COLUMNIST: The ‘bush league’ doctor is in

It must be a corollary of Murphy’s Law – a seemingly endless run of wet, cold spring weather is finally broken by a blessed sunny day or two, but never on the weekend of a potential fishing trip – which features an automatic return to clouds and showers.

COLUMNIST: The 'bush league' doctor is in

It must be a corollary of Murphy’s Law – a seemingly endless run of wet, cold spring weather is finally broken by a blessed sunny day or two, but never on the weekend of a potential fishing trip –  which features an automatic return to clouds and showers.

Nonetheless, call it determined optimism, or weather denial, or just blind faith, a pal and I are pushing ahead anyway with an upcoming angling adventure plan.

If nothing else, there’s always the anticipation of new forays into the bush – and memories of ventures past.

Which leads me to a fishing-related tale worth the retelling.

Many years back, a friend and I were working on a youth hostel not too far from Chilliwack Lake.

We were in mid-hammer one fine sunny day when a fellow walked up the path, and in Quebecois-mangled English, asked if we had “som plaars.”

With a good deal of gesturing, we got the idea. This obvious tourist wanted pliers.

Well, those we had, but why did he want them?

The explanation was about as confusing as the original request.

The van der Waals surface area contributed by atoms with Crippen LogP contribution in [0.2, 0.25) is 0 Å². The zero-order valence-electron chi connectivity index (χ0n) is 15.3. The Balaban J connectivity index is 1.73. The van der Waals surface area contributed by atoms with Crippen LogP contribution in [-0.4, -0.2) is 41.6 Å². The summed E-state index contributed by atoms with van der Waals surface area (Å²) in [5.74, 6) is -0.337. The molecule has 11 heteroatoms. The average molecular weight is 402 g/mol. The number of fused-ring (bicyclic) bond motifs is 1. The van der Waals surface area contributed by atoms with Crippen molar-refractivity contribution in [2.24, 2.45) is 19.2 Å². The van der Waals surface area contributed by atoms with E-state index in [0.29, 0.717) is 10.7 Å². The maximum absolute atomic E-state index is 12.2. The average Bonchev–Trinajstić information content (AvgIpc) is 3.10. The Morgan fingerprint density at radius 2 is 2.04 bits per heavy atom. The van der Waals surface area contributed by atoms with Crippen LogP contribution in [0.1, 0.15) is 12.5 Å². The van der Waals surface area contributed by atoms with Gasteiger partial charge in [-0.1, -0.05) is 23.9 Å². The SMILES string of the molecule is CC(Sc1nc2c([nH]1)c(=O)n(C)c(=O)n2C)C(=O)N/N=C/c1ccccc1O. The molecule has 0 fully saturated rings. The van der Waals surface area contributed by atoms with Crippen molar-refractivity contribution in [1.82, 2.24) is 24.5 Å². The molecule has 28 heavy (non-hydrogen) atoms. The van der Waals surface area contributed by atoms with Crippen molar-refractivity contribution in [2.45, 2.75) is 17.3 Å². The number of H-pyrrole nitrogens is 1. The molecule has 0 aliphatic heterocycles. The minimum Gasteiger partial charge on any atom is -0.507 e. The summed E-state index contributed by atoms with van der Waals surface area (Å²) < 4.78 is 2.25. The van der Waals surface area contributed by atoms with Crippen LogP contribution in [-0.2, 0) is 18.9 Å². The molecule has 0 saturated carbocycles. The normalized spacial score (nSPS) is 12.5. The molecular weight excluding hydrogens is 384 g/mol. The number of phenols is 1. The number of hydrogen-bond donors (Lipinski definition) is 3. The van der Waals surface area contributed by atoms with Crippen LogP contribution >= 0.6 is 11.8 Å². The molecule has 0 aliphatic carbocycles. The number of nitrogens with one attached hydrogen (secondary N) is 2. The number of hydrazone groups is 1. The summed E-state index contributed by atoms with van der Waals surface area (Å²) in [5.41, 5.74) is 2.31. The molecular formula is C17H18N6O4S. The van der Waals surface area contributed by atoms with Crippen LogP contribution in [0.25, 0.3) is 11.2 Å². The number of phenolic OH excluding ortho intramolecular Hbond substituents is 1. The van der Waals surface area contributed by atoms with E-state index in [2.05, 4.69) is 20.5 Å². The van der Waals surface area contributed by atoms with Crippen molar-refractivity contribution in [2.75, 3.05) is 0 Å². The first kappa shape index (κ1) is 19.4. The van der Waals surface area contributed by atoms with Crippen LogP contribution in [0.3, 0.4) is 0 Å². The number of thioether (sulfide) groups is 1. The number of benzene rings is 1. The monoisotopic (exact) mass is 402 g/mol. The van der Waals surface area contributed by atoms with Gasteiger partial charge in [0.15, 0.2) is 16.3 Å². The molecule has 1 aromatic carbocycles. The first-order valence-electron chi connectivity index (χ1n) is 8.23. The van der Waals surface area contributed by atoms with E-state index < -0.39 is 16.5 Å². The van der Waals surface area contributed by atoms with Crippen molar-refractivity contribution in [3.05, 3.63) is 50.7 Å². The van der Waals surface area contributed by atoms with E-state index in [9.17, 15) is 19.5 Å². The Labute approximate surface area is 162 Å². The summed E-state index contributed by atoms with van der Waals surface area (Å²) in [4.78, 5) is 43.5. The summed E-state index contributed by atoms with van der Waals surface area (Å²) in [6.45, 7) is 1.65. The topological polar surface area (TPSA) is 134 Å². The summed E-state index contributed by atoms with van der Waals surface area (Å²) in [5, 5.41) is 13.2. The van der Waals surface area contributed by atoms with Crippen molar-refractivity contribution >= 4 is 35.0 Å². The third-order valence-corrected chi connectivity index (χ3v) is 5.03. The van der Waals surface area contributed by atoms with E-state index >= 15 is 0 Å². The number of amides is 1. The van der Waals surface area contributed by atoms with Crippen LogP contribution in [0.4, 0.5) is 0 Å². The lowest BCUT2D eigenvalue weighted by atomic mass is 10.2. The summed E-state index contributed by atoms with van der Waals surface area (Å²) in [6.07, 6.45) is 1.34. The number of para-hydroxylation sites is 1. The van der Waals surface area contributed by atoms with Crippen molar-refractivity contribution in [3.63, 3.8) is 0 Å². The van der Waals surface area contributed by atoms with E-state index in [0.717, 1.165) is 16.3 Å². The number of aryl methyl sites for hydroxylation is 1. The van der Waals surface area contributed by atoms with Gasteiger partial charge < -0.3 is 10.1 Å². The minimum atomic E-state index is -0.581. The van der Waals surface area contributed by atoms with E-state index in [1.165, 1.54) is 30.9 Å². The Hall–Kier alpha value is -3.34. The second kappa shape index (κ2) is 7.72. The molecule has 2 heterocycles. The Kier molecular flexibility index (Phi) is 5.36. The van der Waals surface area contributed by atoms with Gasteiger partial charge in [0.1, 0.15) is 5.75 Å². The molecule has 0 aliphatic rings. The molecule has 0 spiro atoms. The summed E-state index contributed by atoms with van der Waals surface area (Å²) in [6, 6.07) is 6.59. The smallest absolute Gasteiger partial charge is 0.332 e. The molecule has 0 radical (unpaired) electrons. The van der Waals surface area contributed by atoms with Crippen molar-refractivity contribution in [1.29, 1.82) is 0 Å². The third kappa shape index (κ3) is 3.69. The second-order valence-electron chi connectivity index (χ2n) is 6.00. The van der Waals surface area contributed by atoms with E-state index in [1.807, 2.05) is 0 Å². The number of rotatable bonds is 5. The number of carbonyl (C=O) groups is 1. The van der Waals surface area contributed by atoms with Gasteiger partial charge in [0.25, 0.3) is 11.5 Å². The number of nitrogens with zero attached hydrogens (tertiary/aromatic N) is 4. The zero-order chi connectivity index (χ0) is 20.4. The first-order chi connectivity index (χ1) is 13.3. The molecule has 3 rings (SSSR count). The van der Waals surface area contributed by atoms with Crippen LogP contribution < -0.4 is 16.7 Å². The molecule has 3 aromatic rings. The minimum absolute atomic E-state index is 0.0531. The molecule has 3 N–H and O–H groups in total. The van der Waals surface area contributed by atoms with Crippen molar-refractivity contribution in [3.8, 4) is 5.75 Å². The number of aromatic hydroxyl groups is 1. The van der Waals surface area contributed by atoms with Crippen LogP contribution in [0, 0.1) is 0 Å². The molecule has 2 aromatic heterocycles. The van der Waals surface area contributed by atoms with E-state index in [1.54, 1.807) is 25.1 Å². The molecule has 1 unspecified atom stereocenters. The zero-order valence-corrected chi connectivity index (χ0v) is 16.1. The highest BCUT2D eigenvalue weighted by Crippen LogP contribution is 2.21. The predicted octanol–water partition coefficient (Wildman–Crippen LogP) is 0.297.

“Mon buddee, e as ook in is az. E is der. Non karr,” the guy says, pointing.

Good thing I took French accent in school. After some thinking, I was able to translate.

“I think he said his buddy has a hook in his ass, he’s just over there, and they don’t have a car.”

We went with the pliers. Just in case, I took a first aid kit.

I was bang-on. Buddy was in a nearby cabin, lying on his stomach on a mattress, clad only in swim trunks.

And there, imbedded in his lower right cheek, was the offending “ook.”

I assumed it was the usual routine. A couple of rookie fishermen, casting from shore. On the back cast, the lure snags on a branch, which dramatically changes its forward trajectory, and final target.

And what a huge brute of a lure it was.

Back in Quebec, those boys must have been fishing for pike, or land-locked sharks, or some such beasties, because this weapon – in loud red and white swirls, and equipped with a wicked treble hook – would have scared a trout out of its wits.

The thing was darned uncomfortable, if the fellow’s groans and his death grip on a bottle of muscatel were any indication.

I was concerned. Who would drink muscatel in a situation like this? Vodka, sure; whiskey, by all means; but muscatel? Please.

Clearly, pliers were not going to be the appropriate instrument, since one of the barbs was buried in butt-flesh.

Yanking this free would have left our victim with quite a divot in his derriere.

It would have to be cut out.

So, with my partner Rob holding a flashlight – along with his gut in silent laughter – I sterilized a razor blade, and told the victim to find bottom on his bottle.

And with no small degree of precision, Doc Holota and his able assistant proceeded to do bush surgery – with a successful outcome, I might add.

Later that night, the two Quebeckers – one with a slightly awkward gait – showed up at the hostel, packing another bottle of muscatel, which they presented with gratitude.

We humbly accepted their praise, and flapped our hands and arms through another conversation.

We didn’t tell them we could have loaded buddy into my car, and driven him to Chilliwack Hospital – featuring anesthetic – about a half-hour away.

But I’d never carved a hook out of someone’s keister before, and that was a fishing story you just can’t pass up.











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